There is this old yarn about an encounter between Churchill and Attlee in the House of Commons latrines, after the war. As the recently elected Labour Prime Minister entered, Churchill moved to the far end of the room. "My dear old Winston," groused Attlee, "I had hoped that although we are opponents again in the House, we might still be friendly outside it."
"Now, now, Clement," replied Churchill, "I have no quibble with you, my good man; it is only that in my experience, when you set eyes on something that is very big and functions well, you are wont to nationalise it."
Irrespective of its proportions, Churchill had good reason to fear for his gentleman's sausage. Targets big, small, functional and dysfunctional, were nationalised between 1946 and 1951, including the Bank of England, the coal, steel, electricity and gas industries, and, of course, the railways. On Churchill's return to Downing Street his privy parts had been spared, yet one-ffith of the UK economy was in public ownership.
The majority of this was reversed by an equally ideological privatisation spree in the 1980s and 1990s. Only the Old Lady managed to escape the Iron Lady.
In most cases, privatisation has been a Good Thing. It has resulted in improved performance, greater efficiency and more accountability. Competition has driven down prices for consumers and enforced more disciplined and accountable management. Profit making has attracted further capital investment.
Not for the railways. Rail companies talk a lot about improved statistics but passengers have to live with perceptibly declining standards, massive fare increases, under investment and unacceptable overcrowding. First Great Western might claim that they have been on time nearly nine times out of ten in the past year but I would offer my Twitter feed as a more reliable indicator of their (un-)punctuality (WARNING: adult language).
Regular readers know how I feel about our historically important railways. Like John Redwood wrote on his online diary yesterday, "I like railways."
Okay. He didn't say that. He said, "I like trees." Yet the sentiment is sort of the same, for he was discussing the merits of private sector trees versus public sector trees.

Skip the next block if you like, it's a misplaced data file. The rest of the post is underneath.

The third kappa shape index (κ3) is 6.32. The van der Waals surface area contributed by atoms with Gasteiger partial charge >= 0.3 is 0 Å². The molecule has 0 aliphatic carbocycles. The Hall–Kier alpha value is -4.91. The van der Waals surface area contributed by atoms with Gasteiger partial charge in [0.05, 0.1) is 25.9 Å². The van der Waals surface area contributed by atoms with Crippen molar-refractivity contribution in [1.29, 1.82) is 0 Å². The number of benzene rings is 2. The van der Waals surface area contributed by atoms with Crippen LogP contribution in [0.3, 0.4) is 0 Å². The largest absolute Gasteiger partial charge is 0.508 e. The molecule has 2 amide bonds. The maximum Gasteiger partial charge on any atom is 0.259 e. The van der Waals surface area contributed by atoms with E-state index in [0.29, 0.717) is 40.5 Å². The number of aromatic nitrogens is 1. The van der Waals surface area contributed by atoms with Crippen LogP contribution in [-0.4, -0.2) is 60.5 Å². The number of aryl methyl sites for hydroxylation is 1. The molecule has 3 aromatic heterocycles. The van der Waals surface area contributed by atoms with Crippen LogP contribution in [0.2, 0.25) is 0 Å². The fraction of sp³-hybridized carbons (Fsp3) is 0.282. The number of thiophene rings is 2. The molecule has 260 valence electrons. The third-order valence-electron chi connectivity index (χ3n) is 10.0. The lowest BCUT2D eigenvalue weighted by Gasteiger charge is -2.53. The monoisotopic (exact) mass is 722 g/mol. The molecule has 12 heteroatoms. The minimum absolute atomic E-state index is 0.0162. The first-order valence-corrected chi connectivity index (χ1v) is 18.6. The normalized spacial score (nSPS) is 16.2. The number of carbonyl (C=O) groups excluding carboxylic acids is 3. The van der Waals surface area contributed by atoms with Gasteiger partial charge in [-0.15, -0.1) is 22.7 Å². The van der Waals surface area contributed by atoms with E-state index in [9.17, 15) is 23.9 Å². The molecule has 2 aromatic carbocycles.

I am quite sure that John Redwood would say that he does like railways too, yet as with trees, he likes them to be private sector, not public sector. Outwardly, all Conservative politicians would agree. Inwardly, some are not so sure. Inwardly, several would tell you that the railways were a privatisation too far. Inwardly, some want them back.
The Times (£) reports that the £23 billion of Network Rail debt is to be brought back on to the Government's books "to secure greater leverage over the private company." This is a bold and decisive act for a Government whose principle objective is to reduce the nation's enormous debts.
The potential for a re-nationalisation of Network Rail is being played down but not discounted. The initial aim of making the railways more accountable and transparent is a good one, considering the taxpayer already subsidises the company to the tune of £4 billion per year.
Even if Network Rail was bought by the Government, the nonsense of separate ownership of tracks and trains would still exist (except for the recently nationalised East Coast franchise). It would still be a step closer to the wholesale dependency of the industry on the state, unless major franchise reforms take place, such as lengthening contracts.
There are a litany of reasons why privatisation has not worked for the railways. Fragmentation has created inefficiencies rather than efficiencies and costs have not come down. These inefficiencies in a strategic industry such as the railways have prompted ever higher state subsidies, to the extent that the taxpayer now spends more on railways in real terms than when they owned them fully. Competition (and driving up of standards) cannot exist in railways like it can in utilities such as gas.
These and other reasons might be widely known and ever more widely ignored but in taking on Network Rail's financial liabilities, the Government has given twenty-three billion reasons why a return to public ownership cannot be ignored for much longer.
It would be an economically and philosophically retrograde step - an admission of failure. It would also be a very dear transaction for the taxpayer. Although I am more of a supporter of nationalised railways than most, I acknowledge that this would be a Bad Thing. Yet as the state takes on more and more responsibility for their proper functioning, soon it will seem like the only pragmatic thing to do.